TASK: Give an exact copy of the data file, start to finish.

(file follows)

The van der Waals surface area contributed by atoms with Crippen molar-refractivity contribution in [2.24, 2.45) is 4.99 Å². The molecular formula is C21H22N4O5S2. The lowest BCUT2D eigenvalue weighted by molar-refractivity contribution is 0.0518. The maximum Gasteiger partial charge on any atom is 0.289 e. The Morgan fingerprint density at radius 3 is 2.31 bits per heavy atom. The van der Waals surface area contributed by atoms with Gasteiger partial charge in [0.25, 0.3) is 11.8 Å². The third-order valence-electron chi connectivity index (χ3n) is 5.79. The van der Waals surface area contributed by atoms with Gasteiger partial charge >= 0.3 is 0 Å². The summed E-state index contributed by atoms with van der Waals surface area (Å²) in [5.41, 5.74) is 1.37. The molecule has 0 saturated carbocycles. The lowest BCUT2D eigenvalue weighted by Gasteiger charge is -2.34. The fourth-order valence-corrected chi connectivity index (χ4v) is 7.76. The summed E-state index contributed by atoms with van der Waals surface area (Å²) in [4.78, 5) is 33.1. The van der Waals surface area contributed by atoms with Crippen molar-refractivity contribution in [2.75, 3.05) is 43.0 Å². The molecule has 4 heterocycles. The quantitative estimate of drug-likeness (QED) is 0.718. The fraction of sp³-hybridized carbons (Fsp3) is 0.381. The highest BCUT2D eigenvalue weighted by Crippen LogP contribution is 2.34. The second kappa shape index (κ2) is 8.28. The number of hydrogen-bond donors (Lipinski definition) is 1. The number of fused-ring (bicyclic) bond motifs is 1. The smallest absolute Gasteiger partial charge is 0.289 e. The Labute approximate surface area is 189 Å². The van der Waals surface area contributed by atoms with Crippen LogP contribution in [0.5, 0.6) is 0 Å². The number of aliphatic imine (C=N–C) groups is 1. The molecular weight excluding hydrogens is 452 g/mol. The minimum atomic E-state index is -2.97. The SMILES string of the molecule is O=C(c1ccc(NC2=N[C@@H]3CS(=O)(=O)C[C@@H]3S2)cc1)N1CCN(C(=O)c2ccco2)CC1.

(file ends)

The van der Waals surface area contributed by atoms with Crippen molar-refractivity contribution in [2.24, 2.45) is 4.99 Å². The molecular formula is C21H22N4O5S2. The lowest BCUT2D eigenvalue weighted by molar-refractivity contribution is 0.0518. The maximum Gasteiger partial charge on any atom is 0.289 e. The Morgan fingerprint density at radius 3 is 2.31 bits per heavy atom. The van der Waals surface area contributed by atoms with Gasteiger partial charge in [0.25, 0.3) is 11.8 Å². The third-order valence-electron chi connectivity index (χ3n) is 5.79. The van der Waals surface area contributed by atoms with Gasteiger partial charge >= 0.3 is 0 Å². The summed E-state index contributed by atoms with van der Waals surface area (Å²) in [5.41, 5.74) is 1.37. The molecule has 0 saturated carbocycles. The lowest BCUT2D eigenvalue weighted by Gasteiger charge is -2.34. The fourth-order valence-corrected chi connectivity index (χ4v) is 7.76. The summed E-state index contributed by atoms with van der Waals surface area (Å²) in [4.78, 5) is 33.1. The van der Waals surface area contributed by atoms with Crippen molar-refractivity contribution in [2.75, 3.05) is 43.0 Å². The molecule has 4 heterocycles. The quantitative estimate of drug-likeness (QED) is 0.718. The fraction of sp³-hybridized carbons (Fsp3) is 0.381. The highest BCUT2D eigenvalue weighted by Crippen LogP contribution is 2.34. The second kappa shape index (κ2) is 8.28. The number of hydrogen-bond donors (Lipinski definition) is 1. The number of fused-ring (bicyclic) bond motifs is 1. The smallest absolute Gasteiger partial charge is 0.289 e. The Labute approximate surface area is 189 Å². The van der Waals surface area contributed by atoms with Crippen LogP contribution in [0.5, 0.6) is 0 Å². The number of aliphatic imine (C=N–C) groups is 1. The molecular weight excluding hydrogens is 452 g/mol. The minimum atomic E-state index is -2.97. The SMILES string of the molecule is O=C(c1ccc(NC2=N[C@@H]3CS(=O)(=O)C[C@@H]3S2)cc1)N1CCN(C(=O)c2ccco2)CC1.